• An applicable large employer offering coverage defined as “unaffordable” (coverage fails the minimum value or affordability tests), will face an annual penalty of up to $3,000 for each FTE enrolled in insurance exchange coverage with federal financial assistance. The employer’s total penalty liability is limited, however – the maximum amount is calculated by multiplying $2,000 by the employer’s total number of FTEs – regardless of exchange coverage or eligibility for assistance – after subtracting 30 full-time employees.

For purposes of these penalty calculations, a FTE includes only those individuals working 30 hours/week or more. PTEs are not included in penalty calculations (even though they are included in the determination of a “large employer”). An employer will not pay a penalty for any PTE, even if that PTE receives a premium credit.


Comments Requested. Notice 2011-36 invites comments on a number of possible rules, definitions, and approaches for interpreting and applying the above penalty rules:

  • Section III of the notice addresses potential definitions of employer, employee, and hours of service.

  • Employer and employee would be determined under the common-law test. Existing Department of Labor (DOL) rules would be used to identify seasonal employees, such as retail workers employed exclusively during holiday seasons. And 130 hours of service in a calendar month would be treated as the monthly equivalent of at least 30 hours of service/week.

  • Hours of service for hourly employees would be actual hours of service from records of hours worked and hours for which payment is made or due (payment is made or due for vacation, holiday, illness, incapacity, etc.).

  • For non-hourly employees, employers could calculate the number of hours of service under any of the following methods: (1) actual hours of service from records of hours worked and hours for which payment is made or due for vacation, holiday, illness, incapacity, etc.; (2) using a days-worked equivalency method where the employee is credited with eight hours of service for each day for which the employee would be required to be credited with at least one hour of service; or (3) using a weeks- worked equivalency of 40 hours of service/week for each week for which the employee would be required to be credited with at least one hour of service. An employer wouldn't have to use the same method for all non-hourly employees, but could apply different methods for different classifications of non-hourly employees, if the classifications are reasonable and consistently applied. In addition, an employer could change the method of calculating non-hourly employees' hours of service for each calendar year.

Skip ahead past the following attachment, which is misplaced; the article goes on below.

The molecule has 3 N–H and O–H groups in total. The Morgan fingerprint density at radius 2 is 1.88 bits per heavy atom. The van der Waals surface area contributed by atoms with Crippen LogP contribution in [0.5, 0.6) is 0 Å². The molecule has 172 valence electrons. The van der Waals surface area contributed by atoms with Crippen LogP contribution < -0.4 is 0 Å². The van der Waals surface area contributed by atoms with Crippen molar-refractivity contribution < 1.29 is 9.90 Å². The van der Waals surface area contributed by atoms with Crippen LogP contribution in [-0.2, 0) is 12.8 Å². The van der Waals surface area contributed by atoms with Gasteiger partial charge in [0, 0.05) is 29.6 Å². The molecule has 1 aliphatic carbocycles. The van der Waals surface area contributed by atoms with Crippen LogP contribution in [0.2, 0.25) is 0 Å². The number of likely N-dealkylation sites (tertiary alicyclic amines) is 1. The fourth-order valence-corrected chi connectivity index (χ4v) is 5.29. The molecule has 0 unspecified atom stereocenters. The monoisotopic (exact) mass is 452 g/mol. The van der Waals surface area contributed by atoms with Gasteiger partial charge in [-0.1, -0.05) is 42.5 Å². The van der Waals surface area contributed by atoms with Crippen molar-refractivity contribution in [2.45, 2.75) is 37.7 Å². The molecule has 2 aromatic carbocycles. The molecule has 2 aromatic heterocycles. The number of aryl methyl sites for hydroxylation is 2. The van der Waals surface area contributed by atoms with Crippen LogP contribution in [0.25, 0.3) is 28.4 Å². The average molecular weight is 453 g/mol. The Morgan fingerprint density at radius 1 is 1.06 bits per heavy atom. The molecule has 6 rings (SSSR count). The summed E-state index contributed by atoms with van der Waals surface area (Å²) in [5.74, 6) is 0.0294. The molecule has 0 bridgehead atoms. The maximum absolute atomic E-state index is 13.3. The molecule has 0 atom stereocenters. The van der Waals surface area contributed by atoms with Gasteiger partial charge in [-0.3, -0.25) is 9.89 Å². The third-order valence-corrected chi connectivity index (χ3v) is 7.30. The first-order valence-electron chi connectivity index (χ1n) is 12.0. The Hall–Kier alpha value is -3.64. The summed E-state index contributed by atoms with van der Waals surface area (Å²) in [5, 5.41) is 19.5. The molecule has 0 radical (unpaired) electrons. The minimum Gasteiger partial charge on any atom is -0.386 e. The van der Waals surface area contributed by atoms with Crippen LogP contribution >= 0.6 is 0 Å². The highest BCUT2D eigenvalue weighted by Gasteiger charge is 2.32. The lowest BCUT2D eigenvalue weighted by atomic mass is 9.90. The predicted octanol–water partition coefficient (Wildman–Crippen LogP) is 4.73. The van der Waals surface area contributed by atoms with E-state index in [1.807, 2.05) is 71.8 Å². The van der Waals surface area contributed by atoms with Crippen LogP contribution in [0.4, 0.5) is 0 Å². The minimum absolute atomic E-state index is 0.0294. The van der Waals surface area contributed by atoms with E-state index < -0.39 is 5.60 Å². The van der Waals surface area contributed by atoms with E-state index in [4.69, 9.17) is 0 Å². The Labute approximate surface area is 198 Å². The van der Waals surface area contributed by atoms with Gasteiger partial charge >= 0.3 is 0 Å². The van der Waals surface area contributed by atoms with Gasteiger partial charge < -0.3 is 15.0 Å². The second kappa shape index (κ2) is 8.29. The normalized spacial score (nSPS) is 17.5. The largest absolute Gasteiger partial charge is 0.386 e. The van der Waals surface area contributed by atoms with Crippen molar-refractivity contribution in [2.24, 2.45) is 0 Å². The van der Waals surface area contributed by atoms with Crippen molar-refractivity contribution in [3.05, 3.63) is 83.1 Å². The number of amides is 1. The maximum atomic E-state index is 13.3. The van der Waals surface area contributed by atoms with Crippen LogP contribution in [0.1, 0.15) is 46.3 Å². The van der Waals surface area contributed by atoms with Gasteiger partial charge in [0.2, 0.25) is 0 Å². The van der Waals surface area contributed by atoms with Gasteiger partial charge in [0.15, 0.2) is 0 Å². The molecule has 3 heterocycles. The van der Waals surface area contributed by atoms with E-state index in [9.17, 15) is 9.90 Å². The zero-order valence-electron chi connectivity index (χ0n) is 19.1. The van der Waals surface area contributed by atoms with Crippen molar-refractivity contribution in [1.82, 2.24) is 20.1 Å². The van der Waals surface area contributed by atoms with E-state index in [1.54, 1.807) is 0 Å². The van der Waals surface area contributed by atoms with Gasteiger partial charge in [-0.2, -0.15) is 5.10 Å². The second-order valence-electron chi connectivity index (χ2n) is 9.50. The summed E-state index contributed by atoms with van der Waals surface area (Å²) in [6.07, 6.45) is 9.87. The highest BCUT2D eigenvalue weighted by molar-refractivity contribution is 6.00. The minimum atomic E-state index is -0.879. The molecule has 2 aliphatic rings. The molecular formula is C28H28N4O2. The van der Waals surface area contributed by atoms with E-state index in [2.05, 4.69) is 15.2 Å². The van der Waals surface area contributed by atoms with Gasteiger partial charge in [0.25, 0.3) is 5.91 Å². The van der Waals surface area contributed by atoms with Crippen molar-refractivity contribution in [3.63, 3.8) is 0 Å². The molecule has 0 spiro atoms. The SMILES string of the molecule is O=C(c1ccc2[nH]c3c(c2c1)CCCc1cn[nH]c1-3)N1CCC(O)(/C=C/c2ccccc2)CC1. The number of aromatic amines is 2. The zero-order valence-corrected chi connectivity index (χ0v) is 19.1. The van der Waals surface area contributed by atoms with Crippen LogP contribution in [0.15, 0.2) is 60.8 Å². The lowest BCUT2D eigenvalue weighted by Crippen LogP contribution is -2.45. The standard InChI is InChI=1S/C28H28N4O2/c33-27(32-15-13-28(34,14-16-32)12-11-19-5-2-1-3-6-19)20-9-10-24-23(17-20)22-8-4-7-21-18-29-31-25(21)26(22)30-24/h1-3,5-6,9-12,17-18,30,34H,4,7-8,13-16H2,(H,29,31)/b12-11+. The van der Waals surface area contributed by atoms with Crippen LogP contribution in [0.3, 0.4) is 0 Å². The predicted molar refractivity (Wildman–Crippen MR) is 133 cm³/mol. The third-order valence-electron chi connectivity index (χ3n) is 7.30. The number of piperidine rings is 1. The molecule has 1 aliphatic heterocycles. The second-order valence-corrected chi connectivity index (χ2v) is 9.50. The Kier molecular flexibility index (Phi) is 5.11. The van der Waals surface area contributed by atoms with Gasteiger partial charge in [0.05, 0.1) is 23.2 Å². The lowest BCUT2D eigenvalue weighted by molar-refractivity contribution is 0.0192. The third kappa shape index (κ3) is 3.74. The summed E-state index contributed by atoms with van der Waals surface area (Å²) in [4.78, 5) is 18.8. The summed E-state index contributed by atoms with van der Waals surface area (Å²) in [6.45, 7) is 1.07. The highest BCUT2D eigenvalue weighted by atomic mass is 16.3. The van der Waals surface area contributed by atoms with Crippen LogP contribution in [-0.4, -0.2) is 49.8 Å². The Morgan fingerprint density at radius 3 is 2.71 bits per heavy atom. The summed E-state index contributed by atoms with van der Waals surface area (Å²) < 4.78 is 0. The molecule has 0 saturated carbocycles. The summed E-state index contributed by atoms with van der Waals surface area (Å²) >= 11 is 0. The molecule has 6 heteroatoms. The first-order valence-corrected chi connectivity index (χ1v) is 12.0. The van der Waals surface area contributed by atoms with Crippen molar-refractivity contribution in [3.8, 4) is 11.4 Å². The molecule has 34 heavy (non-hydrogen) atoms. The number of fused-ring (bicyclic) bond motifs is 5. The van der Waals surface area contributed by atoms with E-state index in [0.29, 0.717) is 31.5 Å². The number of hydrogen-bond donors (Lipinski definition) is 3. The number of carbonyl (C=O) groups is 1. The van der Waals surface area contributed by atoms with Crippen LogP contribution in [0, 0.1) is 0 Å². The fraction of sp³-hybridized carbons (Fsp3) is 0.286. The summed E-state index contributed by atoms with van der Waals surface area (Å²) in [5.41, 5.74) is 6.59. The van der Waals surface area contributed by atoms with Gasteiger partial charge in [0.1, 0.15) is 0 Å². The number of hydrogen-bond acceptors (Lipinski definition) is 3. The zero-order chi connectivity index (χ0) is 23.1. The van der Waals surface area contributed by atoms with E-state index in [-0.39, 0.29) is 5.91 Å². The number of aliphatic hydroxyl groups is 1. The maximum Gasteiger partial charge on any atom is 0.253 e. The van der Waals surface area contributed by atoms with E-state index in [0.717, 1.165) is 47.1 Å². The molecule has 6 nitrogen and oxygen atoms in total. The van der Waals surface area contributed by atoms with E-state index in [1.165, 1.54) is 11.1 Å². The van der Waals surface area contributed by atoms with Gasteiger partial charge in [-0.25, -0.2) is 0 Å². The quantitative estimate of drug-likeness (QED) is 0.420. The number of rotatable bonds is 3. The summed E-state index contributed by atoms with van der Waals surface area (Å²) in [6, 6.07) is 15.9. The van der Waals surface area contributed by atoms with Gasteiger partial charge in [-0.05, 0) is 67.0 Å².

• Section IV describes a possible method for determining whether an employer is an applicable large employer for a calendar year.

  • The number of FTEs for each calendar month in the preceding calendar year would be determined by: (1) calculating the aggregate number of hours of service (but not more than 120 hours of service for any employee) for all employees who were not FTEs for that month; and (2) dividing the total hours of service in step (1) by 120. The result is the number of FTEs for the calendar month. In determining the number of FTEs for each calendar month, fractions would be taken into account. Special rules would apply to seasonal employees and a complex, six-step process would be used to determine the number of FTEs in the preceding calendar year.

  • Section V outlines possible rules that could be used to determine an employee’s FT status for purposes of calculating an employer’s assessable payment.

  • The IRS is considering proposing possible alternatives to a month-by-month determination of FTE status for purposes of calculating an applicable large employer's potential assessable payment. One possible alternative would permit applicable large employers, at their option, to use a look-back/stability period safe harbor.

  • Section VI contains a more general request for comments, including comments on the 90- day waiting period limitation and the interaction of the rules.

  • Starting in 2014, group health plans can’t have waiting periods exceeding 90 days. The Departments are seeking comments on which employees are now subject to waiting periods, when waiting periods apply after an employee’s date of hire, and how the 90-day limitation should be calculated (for example, should the 90-day waiting period provisions be interpreted to require aggregating discrete periods of service or should plans be permitted to require continuous service to satisfy the waiting period).

  • Comments can be submitted through June 17, 2011 using any of the methods described at the end of the notice. The next step, after considering the comments, would be publication of proposed regulations.

Although the notice does not offer official guidance, it does offer specific examples and details and outlines possible approaches employers could use to determine who is a FTE. Employers may want to review the notice as it describes potential approaches which could be incorporated in future proposed regulation.


Should you have questions about this or any aspect of federal health insurance reform, contact your Conner Strong account representative toll free at 1-877-861-3220. For a complete list of Legislative Updates issued by Conner Strong, visit our online Resource Center.